Bathurst House 86, Micklegate

Bathurst House

Micklegate attracted the rich and powerful, one reason being that it was the Royal processional route into the city.  In 1736 local historian Francis Drake recorded the great number of ‘very good new houses’ many of which remain to this day.  One of those was built for Charles Bathurst of Clints near Richmond.

John Cossins included an image of the house on his New and Exact Plan of the City of York in 1727, as one of the smartest new town houses.

Perhaps in a romantic gesture, Charles had his initials and those of his wife Frances, impressed on the heads of the drainpipes.  The family crest included a snake eating its own tail held in a left hand. This still decorates all the brackets of both downfall pipes.

When Frances died she was buried in St. Martin-cum-Gregory church across the road, where she was described on her tombstone as ‘a person of excellent accomplishments both of body and mind, and adorned the several stations of life she went through.’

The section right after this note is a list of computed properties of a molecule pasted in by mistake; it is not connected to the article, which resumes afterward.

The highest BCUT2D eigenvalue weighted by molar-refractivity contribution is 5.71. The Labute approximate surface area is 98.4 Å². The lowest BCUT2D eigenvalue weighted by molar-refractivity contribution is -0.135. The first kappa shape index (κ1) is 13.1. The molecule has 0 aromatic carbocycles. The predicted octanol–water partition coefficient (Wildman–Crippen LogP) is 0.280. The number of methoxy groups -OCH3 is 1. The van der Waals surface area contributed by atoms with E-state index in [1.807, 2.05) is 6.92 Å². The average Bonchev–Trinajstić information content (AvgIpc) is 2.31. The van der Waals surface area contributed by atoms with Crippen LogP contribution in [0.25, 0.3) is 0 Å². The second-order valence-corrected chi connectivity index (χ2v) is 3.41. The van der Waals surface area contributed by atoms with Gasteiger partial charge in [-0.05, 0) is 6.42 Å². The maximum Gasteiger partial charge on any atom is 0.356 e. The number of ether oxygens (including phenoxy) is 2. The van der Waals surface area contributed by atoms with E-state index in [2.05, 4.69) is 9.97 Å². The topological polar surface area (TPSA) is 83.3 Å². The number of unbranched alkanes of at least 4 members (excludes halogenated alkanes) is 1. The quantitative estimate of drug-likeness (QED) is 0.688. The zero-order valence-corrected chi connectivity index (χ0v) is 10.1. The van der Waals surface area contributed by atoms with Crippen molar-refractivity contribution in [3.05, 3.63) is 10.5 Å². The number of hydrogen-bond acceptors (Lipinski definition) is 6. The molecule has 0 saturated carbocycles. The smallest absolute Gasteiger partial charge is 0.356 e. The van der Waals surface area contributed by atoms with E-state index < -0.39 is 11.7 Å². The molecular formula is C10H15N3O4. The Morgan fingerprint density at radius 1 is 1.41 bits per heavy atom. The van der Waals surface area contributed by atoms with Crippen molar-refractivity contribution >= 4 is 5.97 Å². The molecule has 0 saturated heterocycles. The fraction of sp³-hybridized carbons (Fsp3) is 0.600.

Their son, Charles Bathurst, who lived here in the 1720s was also very accomplished.  He was not only High Sheriff of Yorkshire but, as a Freemason, Grand Master of the Grand Lodge of All England.  This Charles died unmarried and so the house was occupied by the Honourable Abstrupus Danby, a lawyer.

Always a smart address, the history of the house is typical of many eighteenth-century houses in York.  Bathurst House was inhabited by professional people until it was a hotel, between 1911 and 1921, and thereafter the York YWCA.  In the 1960s it was owned by the University of York and it now houses Barron and Barron, a firm of Chartered Accountants.

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